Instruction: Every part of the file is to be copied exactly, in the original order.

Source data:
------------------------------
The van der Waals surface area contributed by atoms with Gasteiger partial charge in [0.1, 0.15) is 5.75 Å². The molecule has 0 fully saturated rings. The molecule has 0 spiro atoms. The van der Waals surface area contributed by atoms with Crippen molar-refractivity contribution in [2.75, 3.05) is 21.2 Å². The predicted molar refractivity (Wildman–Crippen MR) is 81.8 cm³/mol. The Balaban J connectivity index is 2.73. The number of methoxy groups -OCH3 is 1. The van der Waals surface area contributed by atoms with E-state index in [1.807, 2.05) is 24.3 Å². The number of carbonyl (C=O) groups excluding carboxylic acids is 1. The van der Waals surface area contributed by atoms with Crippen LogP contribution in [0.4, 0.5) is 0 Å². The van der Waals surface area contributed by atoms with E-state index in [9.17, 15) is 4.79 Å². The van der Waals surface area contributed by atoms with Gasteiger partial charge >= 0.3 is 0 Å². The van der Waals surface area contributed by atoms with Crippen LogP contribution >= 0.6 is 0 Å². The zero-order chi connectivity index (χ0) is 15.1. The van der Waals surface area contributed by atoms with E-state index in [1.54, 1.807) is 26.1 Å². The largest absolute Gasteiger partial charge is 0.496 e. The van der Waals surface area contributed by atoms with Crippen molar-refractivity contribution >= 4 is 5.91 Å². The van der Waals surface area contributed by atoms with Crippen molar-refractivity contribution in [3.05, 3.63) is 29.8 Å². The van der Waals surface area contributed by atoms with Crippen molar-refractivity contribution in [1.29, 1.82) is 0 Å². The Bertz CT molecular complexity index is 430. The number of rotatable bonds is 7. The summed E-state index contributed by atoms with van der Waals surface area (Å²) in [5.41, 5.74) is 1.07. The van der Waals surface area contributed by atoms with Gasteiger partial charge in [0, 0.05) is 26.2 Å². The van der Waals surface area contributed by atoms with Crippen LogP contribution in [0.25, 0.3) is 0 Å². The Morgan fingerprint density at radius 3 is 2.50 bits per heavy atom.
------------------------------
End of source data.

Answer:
The van der Waals surface area contributed by atoms with Gasteiger partial charge in [0.1, 0.15) is 5.75 Å². The molecule has 0 fully saturated rings. The molecule has 0 spiro atoms. The van der Waals surface area contributed by atoms with Crippen molar-refractivity contribution in [2.75, 3.05) is 21.2 Å². The predicted molar refractivity (Wildman–Crippen MR) is 81.8 cm³/mol. The Balaban J connectivity index is 2.73. The number of methoxy groups -OCH3 is 1. The van der Waals surface area contributed by atoms with E-state index in [1.807, 2.05) is 24.3 Å². The number of carbonyl (C=O) groups excluding carboxylic acids is 1. The van der Waals surface area contributed by atoms with Crippen LogP contribution in [0.4, 0.5) is 0 Å². The van der Waals surface area contributed by atoms with E-state index in [9.17, 15) is 4.79 Å². The van der Waals surface area contributed by atoms with Gasteiger partial charge >= 0.3 is 0 Å². The van der Waals surface area contributed by atoms with Crippen LogP contribution >= 0.6 is 0 Å². The zero-order chi connectivity index (χ0) is 15.1. The van der Waals surface area contributed by atoms with E-state index in [1.54, 1.807) is 26.1 Å². The largest absolute Gasteiger partial charge is 0.496 e. The van der Waals surface area contributed by atoms with Crippen molar-refractivity contribution >= 4 is 5.91 Å². The van der Waals surface area contributed by atoms with Crippen molar-refractivity contribution in [3.05, 3.63) is 29.8 Å². The van der Waals surface area contributed by atoms with Crippen molar-refractivity contribution in [1.29, 1.82) is 0 Å². The Bertz CT molecular complexity index is 430. The number of rotatable bonds is 7. The summed E-state index contributed by atoms with van der Waals surface area (Å²) in [5.41, 5.74) is 1.07. The van der Waals surface area contributed by atoms with Gasteiger partial charge in [0, 0.05) is 26.2 Å². The van der Waals surface area contributed by atoms with Crippen LogP contribution in [0.25, 0.3) is 0 Å². The Morgan fingerprint density at radius 3 is 2.50 bits per heavy atom.